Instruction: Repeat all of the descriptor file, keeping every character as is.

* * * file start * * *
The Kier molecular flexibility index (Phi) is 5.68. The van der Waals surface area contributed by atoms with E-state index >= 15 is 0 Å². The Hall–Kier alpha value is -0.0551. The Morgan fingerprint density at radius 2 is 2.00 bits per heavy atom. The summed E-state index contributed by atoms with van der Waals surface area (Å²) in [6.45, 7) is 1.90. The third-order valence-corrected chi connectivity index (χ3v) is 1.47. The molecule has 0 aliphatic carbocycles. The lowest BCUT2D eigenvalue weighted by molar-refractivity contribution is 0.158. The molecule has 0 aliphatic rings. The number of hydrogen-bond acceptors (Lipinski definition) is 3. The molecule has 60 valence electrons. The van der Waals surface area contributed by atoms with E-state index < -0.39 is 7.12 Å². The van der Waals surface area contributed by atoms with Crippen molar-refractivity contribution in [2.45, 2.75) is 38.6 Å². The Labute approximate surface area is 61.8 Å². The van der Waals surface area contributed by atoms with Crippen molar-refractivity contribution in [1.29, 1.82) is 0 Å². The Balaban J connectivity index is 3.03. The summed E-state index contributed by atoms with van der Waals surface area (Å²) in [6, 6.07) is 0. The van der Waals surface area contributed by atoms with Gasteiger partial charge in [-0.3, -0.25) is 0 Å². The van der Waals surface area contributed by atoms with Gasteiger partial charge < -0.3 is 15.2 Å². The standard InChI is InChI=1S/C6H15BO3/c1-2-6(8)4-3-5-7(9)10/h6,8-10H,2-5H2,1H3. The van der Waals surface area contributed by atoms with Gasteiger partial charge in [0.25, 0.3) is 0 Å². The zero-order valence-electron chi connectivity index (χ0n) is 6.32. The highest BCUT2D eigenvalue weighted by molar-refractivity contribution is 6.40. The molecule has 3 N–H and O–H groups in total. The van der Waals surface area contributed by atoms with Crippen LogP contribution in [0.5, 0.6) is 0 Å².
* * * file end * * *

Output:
The Kier molecular flexibility index (Phi) is 5.68. The van der Waals surface area contributed by atoms with E-state index >= 15 is 0 Å². The Hall–Kier alpha value is -0.0551. The Morgan fingerprint density at radius 2 is 2.00 bits per heavy atom. The summed E-state index contributed by atoms with van der Waals surface area (Å²) in [6.45, 7) is 1.90. The third-order valence-corrected chi connectivity index (χ3v) is 1.47. The molecule has 0 aliphatic carbocycles. The lowest BCUT2D eigenvalue weighted by molar-refractivity contribution is 0.158. The molecule has 0 aliphatic rings. The number of hydrogen-bond acceptors (Lipinski definition) is 3. The molecule has 60 valence electrons. The van der Waals surface area contributed by atoms with E-state index < -0.39 is 7.12 Å². The van der Waals surface area contributed by atoms with Crippen molar-refractivity contribution in [2.45, 2.75) is 38.6 Å². The Labute approximate surface area is 61.8 Å². The van der Waals surface area contributed by atoms with Crippen molar-refractivity contribution in [1.29, 1.82) is 0 Å². The Balaban J connectivity index is 3.03. The summed E-state index contributed by atoms with van der Waals surface area (Å²) in [6, 6.07) is 0. The van der Waals surface area contributed by atoms with Gasteiger partial charge in [-0.3, -0.25) is 0 Å². The van der Waals surface area contributed by atoms with Gasteiger partial charge < -0.3 is 15.2 Å². The standard InChI is InChI=1S/C6H15BO3/c1-2-6(8)4-3-5-7(9)10/h6,8-10H,2-5H2,1H3. The van der Waals surface area contributed by atoms with Gasteiger partial charge in [0.25, 0.3) is 0 Å². The zero-order valence-electron chi connectivity index (χ0n) is 6.32. The highest BCUT2D eigenvalue weighted by molar-refractivity contribution is 6.40. The molecule has 3 N–H and O–H groups in total. The van der Waals surface area contributed by atoms with Crippen LogP contribution in [0.5, 0.6) is 0 Å².